Sunday, 8 February 2015

For Andrew and Jeremy

Although I didn't follow the subsequent twitter debate - I assume it got a little bit heated - I was intrigued by Andrew Haydon's 2013 piece on Headlong. Haydon explicitly states that he is not optimistic about the prospect of Jeremy Herrin's arrival at the company, and fears that it will lead to the creation of  more of 'exactly the opposite of the theatre to that which I like.' 

If, as I suspect, this escalated into a war of tweets, I would like to stand up for the value of Haydon's post.

Above all, I don't think I would ever write a post like this, calling out an appointment to a theatre company (unless money was involved). That's partially cowardice, but mostly a lack of confidence in my own ability to call it right. I make too many big statements about the nature of existence, the ontology of theatre - and these have the advantage of being difficult to refute (and little interest), and slip under the radar. 

But Haydon's piece covers a wide range of topics, from the morality of the critic, the reality of the culture war in the UK and the various shifts in London theatre back in 2013, before getting to an attack not on Herrin's personality but his aesthetic. It is honest, and avoids the kind of rudeness that might have marked any subsequent debates.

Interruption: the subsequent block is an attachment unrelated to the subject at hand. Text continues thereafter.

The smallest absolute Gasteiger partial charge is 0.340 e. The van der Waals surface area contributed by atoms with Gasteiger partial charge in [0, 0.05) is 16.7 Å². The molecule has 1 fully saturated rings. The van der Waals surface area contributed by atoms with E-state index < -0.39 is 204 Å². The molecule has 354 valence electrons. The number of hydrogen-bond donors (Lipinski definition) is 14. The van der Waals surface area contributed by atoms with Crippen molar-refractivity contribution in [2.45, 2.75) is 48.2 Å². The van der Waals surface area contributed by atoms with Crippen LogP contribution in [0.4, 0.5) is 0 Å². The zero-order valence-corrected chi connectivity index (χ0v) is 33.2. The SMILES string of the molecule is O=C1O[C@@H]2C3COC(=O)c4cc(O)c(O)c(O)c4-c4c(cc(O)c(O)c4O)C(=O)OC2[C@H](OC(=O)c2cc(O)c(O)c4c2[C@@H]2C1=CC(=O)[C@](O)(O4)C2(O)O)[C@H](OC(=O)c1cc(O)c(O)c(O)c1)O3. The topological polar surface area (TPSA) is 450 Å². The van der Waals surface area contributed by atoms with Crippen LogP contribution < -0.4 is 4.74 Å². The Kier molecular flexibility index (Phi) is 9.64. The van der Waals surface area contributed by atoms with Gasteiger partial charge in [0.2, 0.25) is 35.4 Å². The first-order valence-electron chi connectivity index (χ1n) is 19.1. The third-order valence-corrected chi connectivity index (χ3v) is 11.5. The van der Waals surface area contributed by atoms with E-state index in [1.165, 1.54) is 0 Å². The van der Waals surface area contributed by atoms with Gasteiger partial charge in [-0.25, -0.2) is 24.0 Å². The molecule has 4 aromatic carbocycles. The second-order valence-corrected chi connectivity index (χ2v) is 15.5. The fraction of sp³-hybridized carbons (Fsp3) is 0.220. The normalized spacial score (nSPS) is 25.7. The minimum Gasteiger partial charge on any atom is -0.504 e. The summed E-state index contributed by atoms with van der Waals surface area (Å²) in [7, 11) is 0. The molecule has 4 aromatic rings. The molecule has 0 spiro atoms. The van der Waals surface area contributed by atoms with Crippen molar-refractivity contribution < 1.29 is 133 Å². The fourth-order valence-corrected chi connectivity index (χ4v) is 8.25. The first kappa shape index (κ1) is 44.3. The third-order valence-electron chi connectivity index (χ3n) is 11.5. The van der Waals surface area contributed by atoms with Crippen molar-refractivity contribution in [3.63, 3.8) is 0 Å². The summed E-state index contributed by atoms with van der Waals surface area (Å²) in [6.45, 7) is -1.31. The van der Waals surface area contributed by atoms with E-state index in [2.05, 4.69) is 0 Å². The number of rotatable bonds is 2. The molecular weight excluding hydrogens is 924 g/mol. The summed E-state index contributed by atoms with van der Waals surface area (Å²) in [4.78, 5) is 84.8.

It is a good example of criticism. It identifies Haydon's taste, presents his partisanship and recognises the wider cultural impact of theatre. It goes beyond the dull review of a specific event, and provides context both for Haydon's other articles and Herrin's position.

It is also a reminder of how the blog can liberate criticism from the traditional platform and allow bigger questions to be considered - I would go so far to say that writers who only do reviews through established platforms (newspapers, even Exeunt or The Mighty List) are not critics but journalists.

This is not an insult but a recognition that their impact is different, and the format of formal reviews insists on a particular agenda. I am not a journalist - I am not.

I hope that they do get to do coffee together - and I hope that the Headlong tour to Scotland might allow me to have an opinion on their work... I quite fancy being partisan...

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